An article from the Guardian Newspaper 2008 carried news of constitutional proposals drafted by Chris Bryant: Destroying British valves. "Where the male children in the UK monarchs take precedence over the female ones in the line of succession to the throne, and reform of the Act of Succession: the law that bans Roman Catholics, or those married to Catholics, from taking their place in the line of succession" " Why should people worry or even bother about these proposals to repeal such seemingly archaic and irrelevant features of the UK'S constitution?" (Wintour, P. 2008) (www.Guardian.co.uk) {Accessed 11/01/10}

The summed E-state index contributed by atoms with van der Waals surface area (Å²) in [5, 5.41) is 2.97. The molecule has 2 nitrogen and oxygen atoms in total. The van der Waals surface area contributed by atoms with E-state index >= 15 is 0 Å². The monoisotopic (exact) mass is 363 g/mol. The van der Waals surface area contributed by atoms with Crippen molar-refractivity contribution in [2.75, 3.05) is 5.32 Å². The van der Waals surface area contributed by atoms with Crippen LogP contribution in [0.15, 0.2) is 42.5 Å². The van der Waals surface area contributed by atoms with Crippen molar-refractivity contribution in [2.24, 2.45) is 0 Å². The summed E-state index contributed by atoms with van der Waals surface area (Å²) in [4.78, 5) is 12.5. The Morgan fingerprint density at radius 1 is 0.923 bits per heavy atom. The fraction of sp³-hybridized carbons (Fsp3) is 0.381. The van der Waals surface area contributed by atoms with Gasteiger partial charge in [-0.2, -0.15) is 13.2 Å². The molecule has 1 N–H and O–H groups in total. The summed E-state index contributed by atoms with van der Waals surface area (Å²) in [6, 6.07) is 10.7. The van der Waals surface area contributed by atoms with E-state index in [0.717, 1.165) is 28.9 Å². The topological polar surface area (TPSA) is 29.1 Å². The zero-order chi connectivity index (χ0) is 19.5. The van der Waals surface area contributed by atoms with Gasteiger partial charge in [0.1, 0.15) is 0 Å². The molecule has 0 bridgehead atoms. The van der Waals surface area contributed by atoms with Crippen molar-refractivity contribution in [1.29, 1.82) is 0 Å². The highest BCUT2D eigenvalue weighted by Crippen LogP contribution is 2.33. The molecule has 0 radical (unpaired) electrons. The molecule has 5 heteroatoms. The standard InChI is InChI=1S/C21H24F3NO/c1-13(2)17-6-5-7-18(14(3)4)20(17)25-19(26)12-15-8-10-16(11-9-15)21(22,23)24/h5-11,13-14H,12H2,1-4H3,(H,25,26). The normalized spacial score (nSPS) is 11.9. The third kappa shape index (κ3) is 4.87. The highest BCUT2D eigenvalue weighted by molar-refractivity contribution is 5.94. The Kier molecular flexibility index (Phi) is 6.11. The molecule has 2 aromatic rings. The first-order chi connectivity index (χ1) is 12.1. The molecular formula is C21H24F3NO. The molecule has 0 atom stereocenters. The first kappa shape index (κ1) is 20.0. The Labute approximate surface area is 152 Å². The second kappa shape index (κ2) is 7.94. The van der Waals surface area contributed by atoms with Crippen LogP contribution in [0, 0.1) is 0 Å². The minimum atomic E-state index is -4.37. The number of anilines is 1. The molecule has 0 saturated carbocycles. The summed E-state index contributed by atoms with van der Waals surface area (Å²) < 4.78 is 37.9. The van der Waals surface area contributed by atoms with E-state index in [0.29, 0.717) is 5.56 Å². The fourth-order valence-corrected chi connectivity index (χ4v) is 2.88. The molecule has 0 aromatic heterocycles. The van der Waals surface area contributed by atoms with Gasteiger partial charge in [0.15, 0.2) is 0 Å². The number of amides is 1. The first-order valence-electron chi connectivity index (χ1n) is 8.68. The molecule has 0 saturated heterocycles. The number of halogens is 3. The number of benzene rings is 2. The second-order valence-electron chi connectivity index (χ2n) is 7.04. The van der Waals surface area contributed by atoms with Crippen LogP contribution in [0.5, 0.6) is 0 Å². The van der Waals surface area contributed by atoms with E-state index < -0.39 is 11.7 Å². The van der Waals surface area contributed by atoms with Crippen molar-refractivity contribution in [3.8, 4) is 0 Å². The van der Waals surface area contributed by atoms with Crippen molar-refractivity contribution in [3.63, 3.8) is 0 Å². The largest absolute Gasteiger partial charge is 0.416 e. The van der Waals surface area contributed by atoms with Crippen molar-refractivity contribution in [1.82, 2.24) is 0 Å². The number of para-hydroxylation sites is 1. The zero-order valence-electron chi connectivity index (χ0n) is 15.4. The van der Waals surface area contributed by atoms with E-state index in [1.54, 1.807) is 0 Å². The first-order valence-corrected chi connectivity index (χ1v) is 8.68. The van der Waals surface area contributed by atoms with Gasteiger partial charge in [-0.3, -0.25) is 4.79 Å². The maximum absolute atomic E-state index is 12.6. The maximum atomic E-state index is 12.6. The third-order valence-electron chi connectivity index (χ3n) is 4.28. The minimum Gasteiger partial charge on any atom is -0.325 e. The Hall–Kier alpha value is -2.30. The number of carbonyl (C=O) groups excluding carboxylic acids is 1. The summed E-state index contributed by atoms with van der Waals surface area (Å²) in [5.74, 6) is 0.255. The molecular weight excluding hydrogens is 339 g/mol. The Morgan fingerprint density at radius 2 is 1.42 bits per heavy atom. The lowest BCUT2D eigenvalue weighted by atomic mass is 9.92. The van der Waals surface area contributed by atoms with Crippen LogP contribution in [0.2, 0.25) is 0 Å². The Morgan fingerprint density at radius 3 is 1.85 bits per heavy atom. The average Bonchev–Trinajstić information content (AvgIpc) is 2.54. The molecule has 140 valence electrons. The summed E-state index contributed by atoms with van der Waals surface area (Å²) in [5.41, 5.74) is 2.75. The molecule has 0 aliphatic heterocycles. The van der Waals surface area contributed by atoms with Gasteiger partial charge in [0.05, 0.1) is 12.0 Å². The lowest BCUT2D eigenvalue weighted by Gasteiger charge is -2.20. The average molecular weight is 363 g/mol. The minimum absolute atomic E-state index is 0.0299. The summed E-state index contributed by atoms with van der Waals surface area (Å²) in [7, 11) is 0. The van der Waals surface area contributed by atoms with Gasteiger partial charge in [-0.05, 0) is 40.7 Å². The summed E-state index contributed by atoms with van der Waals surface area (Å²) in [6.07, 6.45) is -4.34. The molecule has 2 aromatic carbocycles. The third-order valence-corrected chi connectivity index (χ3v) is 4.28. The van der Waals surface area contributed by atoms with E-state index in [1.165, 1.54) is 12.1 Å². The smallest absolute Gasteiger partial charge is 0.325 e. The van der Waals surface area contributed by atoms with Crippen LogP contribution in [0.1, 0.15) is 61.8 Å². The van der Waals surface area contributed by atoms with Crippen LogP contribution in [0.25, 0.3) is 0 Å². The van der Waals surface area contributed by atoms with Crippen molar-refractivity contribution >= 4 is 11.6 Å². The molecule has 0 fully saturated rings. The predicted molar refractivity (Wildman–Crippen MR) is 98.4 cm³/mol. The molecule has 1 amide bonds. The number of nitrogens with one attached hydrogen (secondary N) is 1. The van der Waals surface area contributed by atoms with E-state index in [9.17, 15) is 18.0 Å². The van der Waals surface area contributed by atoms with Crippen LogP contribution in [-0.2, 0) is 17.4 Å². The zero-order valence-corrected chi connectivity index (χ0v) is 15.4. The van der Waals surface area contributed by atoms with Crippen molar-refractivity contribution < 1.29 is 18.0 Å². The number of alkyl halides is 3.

In conclusion Britain should not adopt a written constitution like America, because if a constitution is put in place it will limit the government or to set out the perimeters which governments must operate then the fact that it can be adapted can be problematic as well. I agree with Lord Callaghan, where he says the system actually works, so why it be changed because it is not codified. Britain has traditional valves that will have to be changed if it adopts a constitution. For example the Human Acts Rights if Britain had a constitution it would have been very difficult for the Acts to gave been placed. There is a huge difference between American and Britain that is why America has A President and Britain has a Prime Minister.